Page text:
Margaret Bourke-White, 1937. Public domain photo.

After Republicans decided it didn't make any sense to actually spend money to keep the economy afloat and walked away from negotiations on a stimulus deal Friday, Donald Trump announced several great big executive orders to make it seem like he was doing something. Sure, the orders' legality may be dubious, but he's pretending to do something, which is more than either side in Congress has done. Like how Democrats did nothing by passing a pretty comprehensive stimmy bill in May, and Republicans only started talking among themselves three weeks ago, as key parts of the CARES Act were about to expire. Both sides!

Thank Crom Trump jumped in to "save" the emergency unemployment benefit, with a plan that states are already saying will be nearly impossible to make work any time soon, if at all. The weekly emergency unemployment benefit would be slashed from $600 to $400, and to qualify for the funds at all, states would have to kick in a quarter of the money themselves. Gosh, doesn't that seem fair? Except for how states have lost revenue due to the coronavirus recession, and don't have the money. Guess they should have thought of that before letting a pandemic run wild, huh?

The bipartisan National Governors Association issued a statement Monday saying Trump's plan was unworkable, and calling on Congress to reach a deal ASAP. And we do mean bipartisan; the statement was written by NGA chair Andrew Cuomo (D-New York) and vice chair Asa Hutchinson (R-Arkansas).


In their statement, the governors pointed to "significant administrative burdens and costs" associated with attempting to implement a new plan Trump announced over the weekend [...]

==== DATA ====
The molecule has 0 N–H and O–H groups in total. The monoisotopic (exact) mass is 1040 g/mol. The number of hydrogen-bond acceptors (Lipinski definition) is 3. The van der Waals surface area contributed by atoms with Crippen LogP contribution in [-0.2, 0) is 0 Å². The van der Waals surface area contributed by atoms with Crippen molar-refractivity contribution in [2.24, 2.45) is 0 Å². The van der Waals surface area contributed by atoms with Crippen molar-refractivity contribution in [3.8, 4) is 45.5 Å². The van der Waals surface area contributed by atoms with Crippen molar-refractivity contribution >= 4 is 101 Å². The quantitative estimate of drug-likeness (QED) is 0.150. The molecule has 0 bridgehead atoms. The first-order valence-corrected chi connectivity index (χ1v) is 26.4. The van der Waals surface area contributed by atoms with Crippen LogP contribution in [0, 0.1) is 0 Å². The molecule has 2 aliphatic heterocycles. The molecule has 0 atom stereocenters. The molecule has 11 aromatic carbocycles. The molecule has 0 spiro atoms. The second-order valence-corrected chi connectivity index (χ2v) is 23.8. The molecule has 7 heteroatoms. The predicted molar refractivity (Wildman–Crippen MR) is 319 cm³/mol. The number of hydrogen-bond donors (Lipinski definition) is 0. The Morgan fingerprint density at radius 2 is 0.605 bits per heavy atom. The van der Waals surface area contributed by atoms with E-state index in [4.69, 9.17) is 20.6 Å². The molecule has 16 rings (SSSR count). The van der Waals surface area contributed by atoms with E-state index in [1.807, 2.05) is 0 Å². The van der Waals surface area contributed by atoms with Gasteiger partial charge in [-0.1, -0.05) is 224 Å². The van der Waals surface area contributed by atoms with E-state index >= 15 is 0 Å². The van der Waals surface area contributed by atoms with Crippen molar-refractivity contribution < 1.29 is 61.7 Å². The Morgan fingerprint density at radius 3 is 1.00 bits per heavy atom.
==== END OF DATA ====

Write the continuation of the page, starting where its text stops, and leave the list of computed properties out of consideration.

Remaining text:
"The best way forward is for the Congress and the administration to get back to the negotiating table and come up with a workable solution," the pair wrote.

Trump's plan would cover at most five or six weeks of the diminished unemployment benefit by reallocating $44 billion in funds from the Federal Emergency Management Agency's disaster relief fund, which even if it's legal (that's very doubtful) seems like a really smart move in the middle of hurricane season. It's not like we could have any more disasters in 2020, after all.

The Trump plan also couldn't possibly be one more effort to blame states for his administration's problems. If only the states would pay their share! Too bad, it's your governor's fault, please vote for Republicans to make everything better.

The administration insists states should have plenty of money to spend, left over from the CARES Act's $150 billion in federal coronavirus support to state and local governments. But governors have pointed out that they've kind of already used or allocated that aid for frivolous things like emergency workers, hospitals, protective equipment for healthcare workers, and the like. And unlike the federal government, 40 states have balanced budget laws that would prevent them from borrowing funds.

California Gov. Gavin Newsom said that coming up with a quarter of even the reduced unemployment benefit would cost the state $700 million a week, and that the state has already allocated 75 percent of its earlier federal stimmy funds. "There is no money sitting in the piggy bank. [...] It simply does not exist."